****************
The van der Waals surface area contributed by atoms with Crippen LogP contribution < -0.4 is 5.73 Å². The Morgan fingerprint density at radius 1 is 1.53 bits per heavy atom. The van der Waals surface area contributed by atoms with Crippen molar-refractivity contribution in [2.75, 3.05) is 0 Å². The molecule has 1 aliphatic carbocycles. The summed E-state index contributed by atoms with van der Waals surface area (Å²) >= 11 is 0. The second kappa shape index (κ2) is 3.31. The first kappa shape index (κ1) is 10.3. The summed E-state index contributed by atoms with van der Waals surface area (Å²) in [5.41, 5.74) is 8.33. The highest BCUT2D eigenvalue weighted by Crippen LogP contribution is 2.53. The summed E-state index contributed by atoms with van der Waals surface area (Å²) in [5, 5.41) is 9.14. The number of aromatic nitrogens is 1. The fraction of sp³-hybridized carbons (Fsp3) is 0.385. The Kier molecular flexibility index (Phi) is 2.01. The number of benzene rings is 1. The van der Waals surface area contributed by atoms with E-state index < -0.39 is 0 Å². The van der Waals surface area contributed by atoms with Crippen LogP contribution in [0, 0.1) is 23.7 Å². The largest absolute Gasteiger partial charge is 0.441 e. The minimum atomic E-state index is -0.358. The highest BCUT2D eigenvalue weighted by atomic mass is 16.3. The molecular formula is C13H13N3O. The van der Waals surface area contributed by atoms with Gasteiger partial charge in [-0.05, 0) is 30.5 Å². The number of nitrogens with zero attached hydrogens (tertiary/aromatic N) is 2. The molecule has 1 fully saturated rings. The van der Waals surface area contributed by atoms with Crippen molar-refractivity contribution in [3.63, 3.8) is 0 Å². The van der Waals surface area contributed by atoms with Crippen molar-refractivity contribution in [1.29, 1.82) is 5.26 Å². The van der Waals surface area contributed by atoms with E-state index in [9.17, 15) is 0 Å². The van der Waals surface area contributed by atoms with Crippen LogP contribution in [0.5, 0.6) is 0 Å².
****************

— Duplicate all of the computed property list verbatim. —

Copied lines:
The van der Waals surface area contributed by atoms with Crippen LogP contribution < -0.4 is 5.73 Å². The Morgan fingerprint density at radius 1 is 1.53 bits per heavy atom. The van der Waals surface area contributed by atoms with Crippen molar-refractivity contribution in [2.75, 3.05) is 0 Å². The molecule has 1 aliphatic carbocycles. The summed E-state index contributed by atoms with van der Waals surface area (Å²) >= 11 is 0. The second kappa shape index (κ2) is 3.31. The first kappa shape index (κ1) is 10.3. The summed E-state index contributed by atoms with van der Waals surface area (Å²) in [5.41, 5.74) is 8.33. The highest BCUT2D eigenvalue weighted by Crippen LogP contribution is 2.53. The summed E-state index contributed by atoms with van der Waals surface area (Å²) in [5, 5.41) is 9.14. The number of aromatic nitrogens is 1. The fraction of sp³-hybridized carbons (Fsp3) is 0.385. The Kier molecular flexibility index (Phi) is 2.01. The number of benzene rings is 1. The van der Waals surface area contributed by atoms with E-state index < -0.39 is 0 Å². The van der Waals surface area contributed by atoms with Crippen LogP contribution in [0, 0.1) is 23.7 Å². The largest absolute Gasteiger partial charge is 0.441 e. The minimum atomic E-state index is -0.358. The highest BCUT2D eigenvalue weighted by atomic mass is 16.3. The molecular formula is C13H13N3O. The van der Waals surface area contributed by atoms with Gasteiger partial charge in [-0.05, 0) is 30.5 Å². The number of nitrogens with zero attached hydrogens (tertiary/aromatic N) is 2. The molecule has 1 fully saturated rings. The van der Waals surface area contributed by atoms with Crippen molar-refractivity contribution in [3.63, 3.8) is 0 Å². The van der Waals surface area contributed by atoms with Crippen molar-refractivity contribution in [1.29, 1.82) is 5.26 Å². The van der Waals surface area contributed by atoms with E-state index in [9.17, 15) is 0 Å². The van der Waals surface area contributed by atoms with Crippen LogP contribution in [0.5, 0.6) is 0 Å².